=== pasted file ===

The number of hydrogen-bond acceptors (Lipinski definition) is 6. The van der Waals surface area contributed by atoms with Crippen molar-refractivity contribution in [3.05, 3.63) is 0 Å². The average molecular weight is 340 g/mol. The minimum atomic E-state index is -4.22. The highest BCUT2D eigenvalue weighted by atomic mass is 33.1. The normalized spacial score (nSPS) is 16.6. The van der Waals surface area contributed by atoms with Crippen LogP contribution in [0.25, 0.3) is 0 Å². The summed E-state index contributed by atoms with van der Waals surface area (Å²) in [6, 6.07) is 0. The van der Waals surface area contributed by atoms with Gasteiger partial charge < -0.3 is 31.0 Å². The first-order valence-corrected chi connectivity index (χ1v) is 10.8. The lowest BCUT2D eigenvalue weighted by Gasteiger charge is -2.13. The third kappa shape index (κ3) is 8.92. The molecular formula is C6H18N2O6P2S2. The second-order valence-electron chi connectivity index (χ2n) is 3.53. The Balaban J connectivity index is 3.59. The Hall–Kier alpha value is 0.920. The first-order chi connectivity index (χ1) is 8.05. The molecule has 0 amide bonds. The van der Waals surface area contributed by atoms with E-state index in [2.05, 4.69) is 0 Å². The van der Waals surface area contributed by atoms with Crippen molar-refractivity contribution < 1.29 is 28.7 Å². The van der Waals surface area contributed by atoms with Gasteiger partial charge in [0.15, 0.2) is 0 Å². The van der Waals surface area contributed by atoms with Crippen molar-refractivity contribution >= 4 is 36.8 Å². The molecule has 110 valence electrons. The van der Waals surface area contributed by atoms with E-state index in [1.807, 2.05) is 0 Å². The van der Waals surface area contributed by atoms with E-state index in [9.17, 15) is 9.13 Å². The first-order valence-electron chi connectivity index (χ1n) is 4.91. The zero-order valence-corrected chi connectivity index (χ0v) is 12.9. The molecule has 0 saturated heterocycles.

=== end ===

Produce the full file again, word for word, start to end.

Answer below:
The number of hydrogen-bond acceptors (Lipinski definition) is 6. The van der Waals surface area contributed by atoms with Crippen molar-refractivity contribution in [3.05, 3.63) is 0 Å². The average molecular weight is 340 g/mol. The minimum atomic E-state index is -4.22. The highest BCUT2D eigenvalue weighted by atomic mass is 33.1. The normalized spacial score (nSPS) is 16.6. The van der Waals surface area contributed by atoms with Crippen LogP contribution in [0.25, 0.3) is 0 Å². The summed E-state index contributed by atoms with van der Waals surface area (Å²) in [6, 6.07) is 0. The van der Waals surface area contributed by atoms with Gasteiger partial charge < -0.3 is 31.0 Å². The first-order valence-corrected chi connectivity index (χ1v) is 10.8. The lowest BCUT2D eigenvalue weighted by Gasteiger charge is -2.13. The third kappa shape index (κ3) is 8.92. The molecular formula is C6H18N2O6P2S2. The second-order valence-electron chi connectivity index (χ2n) is 3.53. The Balaban J connectivity index is 3.59. The Hall–Kier alpha value is 0.920. The first-order chi connectivity index (χ1) is 8.05. The molecule has 0 amide bonds. The van der Waals surface area contributed by atoms with E-state index in [2.05, 4.69) is 0 Å². The van der Waals surface area contributed by atoms with Crippen molar-refractivity contribution < 1.29 is 28.7 Å². The van der Waals surface area contributed by atoms with Gasteiger partial charge in [0.15, 0.2) is 0 Å². The van der Waals surface area contributed by atoms with Crippen molar-refractivity contribution >= 4 is 36.8 Å². The molecule has 110 valence electrons. The van der Waals surface area contributed by atoms with E-state index in [1.807, 2.05) is 0 Å². The van der Waals surface area contributed by atoms with E-state index in [9.17, 15) is 9.13 Å². The first-order valence-electron chi connectivity index (χ1n) is 4.91. The zero-order valence-corrected chi connectivity index (χ0v) is 12.9. The molecule has 0 saturated heterocycles.